2 February 2007
“The practices of arbitrary imprisonments have been, in all ages, the favorite and most formidable instruments of tyranny.” ─ Alexander Hamilton
Since the events of 9/11/2001 particularly, but even before that, the shepherds of the Nanny State in Washington, D.C. have been insisting that our safety requires that the shepherds have ever greater authority over us. To keep us safe they need to know every detail of our financial, personal and private lives. We can never be safe until our bank, tax, telephone, internet, credit card, and medical records are fully available to the authorities.
. . . → Read More: The Biggest WMD of All
7 January 2007
We hang the petty thieves and appoint the great ones to public office. ─ Aesop
There’s nothing quite like a public hanging to brace the spirits and fortify a sense of moral rectitude. The days are long gone when engraved invitations were sent out for the executions of the famous but the uniquely barbarous exhibition didn’t disappear because it failed to draw enthusiastic crowds. Official hangings are now private or unknown not for lack of popularity, but out of a sort of institutional embarrassment at such shocking violence.
The Middle . . . → Read More: The Wicked Witch Is Dead. Maybe.
28 February 2006
Saddam Hussein once toyed with the notion of pricing his country’s oil in Euros rather than Dollars. It wasn’t long before George II began chanting “Axis of Evil” and “WMD’s.” The U.S. Air Force created a steel thunderstorm over Baghdad. A hundred thousand Iraqis, electricity and indoor plumbing became memories in Mesopotamia. The U.S. Army dug Saddam out of a hole in his uncle’s backyard. He is now a prisoner. The U.S. Army occupies his palace.
You would think Saddam’s neighbors would take the hint. But leaders in Iran are finishing plans to trade Iranian oil in Euros. It’s . . . → Read More: Threatening Imperial Income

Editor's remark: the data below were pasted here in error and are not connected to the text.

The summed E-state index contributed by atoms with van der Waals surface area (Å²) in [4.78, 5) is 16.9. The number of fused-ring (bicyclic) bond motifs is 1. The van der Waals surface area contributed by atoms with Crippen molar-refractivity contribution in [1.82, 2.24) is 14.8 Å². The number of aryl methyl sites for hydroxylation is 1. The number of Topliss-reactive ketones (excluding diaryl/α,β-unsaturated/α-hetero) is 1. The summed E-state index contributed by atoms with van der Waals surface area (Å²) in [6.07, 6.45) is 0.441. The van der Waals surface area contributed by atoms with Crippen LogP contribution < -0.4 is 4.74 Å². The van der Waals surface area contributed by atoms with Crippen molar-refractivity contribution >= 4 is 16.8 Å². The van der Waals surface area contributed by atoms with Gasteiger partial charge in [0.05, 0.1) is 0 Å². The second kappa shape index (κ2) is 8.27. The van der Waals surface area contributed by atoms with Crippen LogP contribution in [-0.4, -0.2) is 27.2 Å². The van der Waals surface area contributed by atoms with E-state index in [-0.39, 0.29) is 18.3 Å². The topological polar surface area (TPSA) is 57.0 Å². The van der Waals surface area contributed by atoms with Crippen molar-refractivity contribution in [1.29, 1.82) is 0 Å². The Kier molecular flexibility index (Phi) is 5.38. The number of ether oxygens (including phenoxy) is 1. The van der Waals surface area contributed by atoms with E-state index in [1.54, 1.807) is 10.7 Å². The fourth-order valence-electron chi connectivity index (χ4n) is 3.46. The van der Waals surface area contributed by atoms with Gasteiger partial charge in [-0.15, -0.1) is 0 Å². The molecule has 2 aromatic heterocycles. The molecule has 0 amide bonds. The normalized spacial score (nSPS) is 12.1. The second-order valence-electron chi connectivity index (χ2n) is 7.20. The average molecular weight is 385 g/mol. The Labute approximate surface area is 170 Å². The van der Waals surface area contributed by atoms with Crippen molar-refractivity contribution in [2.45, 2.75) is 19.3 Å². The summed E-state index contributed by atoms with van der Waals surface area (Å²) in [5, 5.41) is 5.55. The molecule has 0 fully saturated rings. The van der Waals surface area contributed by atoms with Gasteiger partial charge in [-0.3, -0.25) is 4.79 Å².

28 December 2005
America trudges down the road to imperial ruin like an ogre with a big stone hammer. I keep expecting the final pratfall, the step off the cliff into the void, the drop into the pit full of sharpened stakes, or just the steady banging of a great shaved head against a wall. But, of course, that’s not how empires end. Empires end in bankruptcy. There are no shortcuts to bankruptcy. You have to borrow until no one will lend to you, squirm, plead and bluster for a while, and then finally stiff everyone, hopefully with as little bloodshed . . . → Read More: The Peculiar Empire
26 July 2005
The editorial page of the New York Times last Monday was full of war babble, and a peculiar nostalgic longing for past global conflict. Mr. David Douglas Duncan, a veteran and war photographer pines for the days of WWII and Korea when the U.S. fielded vast armies of conscripts to fight for freedom. He is irate that we are fighting terrorism in Iraq with a mere handful of volunteers. We’re not really at war, he claims. We’re investing the equivalent of pocket change and using our volunteers as pawns in “an unspeakable farce.” Remembering WWII and Korea, he ends . . . → Read More: The Unspeakable Farce